Arlington’s Taras McCurdie returns volley against Everett at Clark Park in Everett on September 19, 2019. (Kevin Clark / The Herald)

Arlington’s Taras McCurdie returns volley against Everett at Clark Park in Everett on September 19, 2019. (Kevin Clark / The Herald)

Arlington tennis player makes most of second chance at life

Taras McCurdie was adopted as an infant in Ukraine and wants to ‘make every moment count.’

Arlington boys tennis player Taras McCurdie makes the most of any opportunity presented to him.

That’s because the Eagles’ senior was given the chance for a life with greater hope when his parents, Orysia Lutz and Bruce McCurdie, adopted him from an orphanage in Ukraine when he was just 13 months old.

“My mom and dad picked me up and gave me a second chance to live a fun life, and that’s why, you know, through academics and athletics I’m pretty competitive,” Taras McCurdie said. “I’m trying to make the most of it. I’m not trying to waste it. God gave me this life. I’m trying to make every single moment count.”

Taras was born in Kiyv, Ukraine, the Eastern European country’s capital. According to a study published in the Global Wealth Report in October, 2018, Ukraine ranked 123rd out of 140 countries in terms of citizen’s median personal wealth. Ukraine was a part of the Soviet Union until its dissolution in 1992. Political tensions between Ukraine and Russia have been turbulent since, and pro-Russia groups in Ukraine have caused unrest over the past several years.

When Lutz and Bruce McCurdie decided to adopt, they looked to Ukraine, where Lutz’s parents were born. They initially planned to adopt an older child but when Lutz came across Taras’ adoption profile, she said it was like “God intervened.”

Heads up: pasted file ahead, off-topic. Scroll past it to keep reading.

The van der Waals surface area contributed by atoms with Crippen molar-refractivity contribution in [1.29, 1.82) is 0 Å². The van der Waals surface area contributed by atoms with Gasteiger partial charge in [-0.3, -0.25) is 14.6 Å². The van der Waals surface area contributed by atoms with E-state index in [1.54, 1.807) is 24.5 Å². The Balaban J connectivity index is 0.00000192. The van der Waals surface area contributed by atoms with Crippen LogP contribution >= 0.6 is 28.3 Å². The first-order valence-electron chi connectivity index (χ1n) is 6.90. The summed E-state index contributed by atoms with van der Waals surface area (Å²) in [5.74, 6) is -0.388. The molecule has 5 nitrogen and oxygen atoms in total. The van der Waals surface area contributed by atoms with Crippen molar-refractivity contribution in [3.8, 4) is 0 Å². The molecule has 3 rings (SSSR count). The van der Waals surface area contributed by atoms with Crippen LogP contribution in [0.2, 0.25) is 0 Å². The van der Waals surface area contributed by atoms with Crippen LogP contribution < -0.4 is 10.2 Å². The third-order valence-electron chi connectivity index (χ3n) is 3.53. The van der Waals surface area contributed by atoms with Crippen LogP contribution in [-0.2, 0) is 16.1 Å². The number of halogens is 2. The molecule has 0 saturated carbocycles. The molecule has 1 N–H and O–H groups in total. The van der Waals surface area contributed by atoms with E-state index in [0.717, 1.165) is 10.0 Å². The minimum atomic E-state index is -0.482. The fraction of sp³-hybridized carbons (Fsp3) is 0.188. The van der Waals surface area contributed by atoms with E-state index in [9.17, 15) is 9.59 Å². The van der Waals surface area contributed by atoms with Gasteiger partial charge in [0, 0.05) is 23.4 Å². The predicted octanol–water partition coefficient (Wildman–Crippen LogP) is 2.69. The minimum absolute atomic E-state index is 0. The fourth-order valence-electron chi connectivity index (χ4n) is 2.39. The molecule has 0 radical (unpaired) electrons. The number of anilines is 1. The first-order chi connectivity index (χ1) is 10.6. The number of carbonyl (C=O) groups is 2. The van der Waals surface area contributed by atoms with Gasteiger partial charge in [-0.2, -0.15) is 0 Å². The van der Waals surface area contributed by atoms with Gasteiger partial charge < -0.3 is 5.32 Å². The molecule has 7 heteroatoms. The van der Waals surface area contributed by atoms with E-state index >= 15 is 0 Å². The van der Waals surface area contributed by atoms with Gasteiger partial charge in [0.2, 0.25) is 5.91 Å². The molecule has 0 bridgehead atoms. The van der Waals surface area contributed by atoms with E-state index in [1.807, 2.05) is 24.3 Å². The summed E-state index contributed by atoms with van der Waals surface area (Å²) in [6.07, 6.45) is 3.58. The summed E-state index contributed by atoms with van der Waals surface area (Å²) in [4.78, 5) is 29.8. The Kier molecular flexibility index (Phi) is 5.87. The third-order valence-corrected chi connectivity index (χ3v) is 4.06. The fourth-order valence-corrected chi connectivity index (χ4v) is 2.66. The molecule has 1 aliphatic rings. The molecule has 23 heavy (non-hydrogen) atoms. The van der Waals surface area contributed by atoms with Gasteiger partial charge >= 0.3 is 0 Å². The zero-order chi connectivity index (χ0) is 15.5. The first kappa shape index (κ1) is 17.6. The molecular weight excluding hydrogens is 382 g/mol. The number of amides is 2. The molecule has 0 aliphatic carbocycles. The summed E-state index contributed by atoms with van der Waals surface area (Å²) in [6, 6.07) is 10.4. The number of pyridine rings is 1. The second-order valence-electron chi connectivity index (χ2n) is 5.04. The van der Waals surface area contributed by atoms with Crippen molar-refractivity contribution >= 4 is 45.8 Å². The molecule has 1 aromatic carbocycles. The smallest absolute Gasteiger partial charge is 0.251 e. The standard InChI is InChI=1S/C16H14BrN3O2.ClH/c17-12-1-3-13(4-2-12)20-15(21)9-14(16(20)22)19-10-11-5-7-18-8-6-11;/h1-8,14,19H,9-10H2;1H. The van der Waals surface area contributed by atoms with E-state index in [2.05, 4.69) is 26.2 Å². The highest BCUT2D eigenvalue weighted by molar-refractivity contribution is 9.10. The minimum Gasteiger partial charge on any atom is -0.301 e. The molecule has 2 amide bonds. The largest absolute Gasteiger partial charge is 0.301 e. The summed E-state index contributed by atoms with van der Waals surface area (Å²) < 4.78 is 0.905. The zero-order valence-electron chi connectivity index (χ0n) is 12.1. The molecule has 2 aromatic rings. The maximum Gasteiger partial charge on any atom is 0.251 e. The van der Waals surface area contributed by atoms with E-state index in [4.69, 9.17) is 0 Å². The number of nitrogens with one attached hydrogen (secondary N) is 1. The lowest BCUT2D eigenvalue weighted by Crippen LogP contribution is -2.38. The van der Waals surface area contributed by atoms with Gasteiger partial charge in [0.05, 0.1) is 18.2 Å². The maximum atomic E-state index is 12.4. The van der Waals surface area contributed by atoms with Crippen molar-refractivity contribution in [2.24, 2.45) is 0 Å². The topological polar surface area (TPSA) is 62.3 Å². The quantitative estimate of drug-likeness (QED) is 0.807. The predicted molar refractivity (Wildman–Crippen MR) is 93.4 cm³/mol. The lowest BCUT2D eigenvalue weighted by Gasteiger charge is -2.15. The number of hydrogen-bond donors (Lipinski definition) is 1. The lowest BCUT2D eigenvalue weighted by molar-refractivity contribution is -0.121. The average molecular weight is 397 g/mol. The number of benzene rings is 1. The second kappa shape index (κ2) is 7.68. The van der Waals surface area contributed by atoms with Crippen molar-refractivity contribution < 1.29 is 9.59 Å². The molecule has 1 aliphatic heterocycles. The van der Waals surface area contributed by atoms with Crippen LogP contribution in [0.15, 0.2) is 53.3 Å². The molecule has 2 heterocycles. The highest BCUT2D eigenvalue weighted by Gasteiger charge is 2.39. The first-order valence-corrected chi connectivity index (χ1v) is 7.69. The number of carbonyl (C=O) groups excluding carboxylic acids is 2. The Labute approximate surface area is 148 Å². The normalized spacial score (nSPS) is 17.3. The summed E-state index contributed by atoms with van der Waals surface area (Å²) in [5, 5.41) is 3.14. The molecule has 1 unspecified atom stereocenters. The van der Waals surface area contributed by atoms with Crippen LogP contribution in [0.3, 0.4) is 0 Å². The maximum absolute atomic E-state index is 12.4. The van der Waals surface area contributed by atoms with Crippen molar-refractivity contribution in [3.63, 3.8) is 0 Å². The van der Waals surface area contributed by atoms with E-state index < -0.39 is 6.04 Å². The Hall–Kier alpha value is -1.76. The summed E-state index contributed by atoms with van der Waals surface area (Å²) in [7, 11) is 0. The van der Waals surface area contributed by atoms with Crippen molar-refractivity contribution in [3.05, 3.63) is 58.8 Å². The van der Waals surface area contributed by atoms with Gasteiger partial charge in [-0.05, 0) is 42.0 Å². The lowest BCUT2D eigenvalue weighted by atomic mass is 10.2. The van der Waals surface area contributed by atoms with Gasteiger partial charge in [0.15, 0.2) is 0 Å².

“It just put a stamp on my heart: ‘This is your child,’” she said. “My husband says, ‘I thought we were getting an older child.’ And I said, ‘This is it.’ It was the most powerful feeling I’ve ever had.”

When the couple met Taras for the first time at the orphanage, the connection was instant.

Lutz said Taras latched on to his father’s collar and wouldn’t let go. He cried when the couple had to leave for the day.

“(It) was kind of heartbreaking but in a good way because he just instantly wouldn’t let go,” Lutz said. “That happened four days straight.”

“It was quite an experience,” Bruce said. “It’s pretty tough to put into words.”

Over the years, the couple has seen Taras’ drive to succeed in all opportunities he’s presented.

“He does everything with a passion. Everything is important to him,” Lutz said. “Often it’s like, ‘OK, it’s not that critical. Let’s chill.’ But he’s driven and everything is important to him.”

That drive has been evident in Taras’ development on the tennis court. He came out for the team as a freshman with very little experience and made the junior varsity.

Taras said at the time he pretty much just got by on the athleticism and conditioning he had developed playing soccer, which he plans to pursue in college. After spending a season on the boys tennis team, he decided to take lessons over the summer before his sophomore year. He credited his older teammates’ leadership and examples for pushing him to strive for more on the tennis court.

The training results were evident to Eagles coach Ben Mendro, and Taras made the varsity team as a sophomore.

“He went from a run-of-the-mill JV first-timer to boom,” Mendro said.

Heading into last season, Mendro wasn’t sure who his No. 1 singles player would be. Taras left him little doubt after the team started practicing.

“I had a number of guys (to choose from), and he just established himself from day one,” Mendro said.

Taras rose to the occasion as Arlington’s No. 1 singles player, earning the Wesco 3A North singles title before participating at the Class 3A Northwest District tournament.

He said he’d like to defend his title this season, but his ultimate goal is to just have fun and soak in what will likely be his final season playing competitive tennis.

“As long as I’m enjoying it with my friends, that’s all that matters,” he said.

The senior’s drive to succeed is also evident in the classroom, where he holds a 3.9 grade-point average.

Taras has never had the chance to go back and visit Ukraine, but he said he’d like to get the chance to visit and see where he was born.

“I’d be able to keep a memory of it my whole life,” he said.

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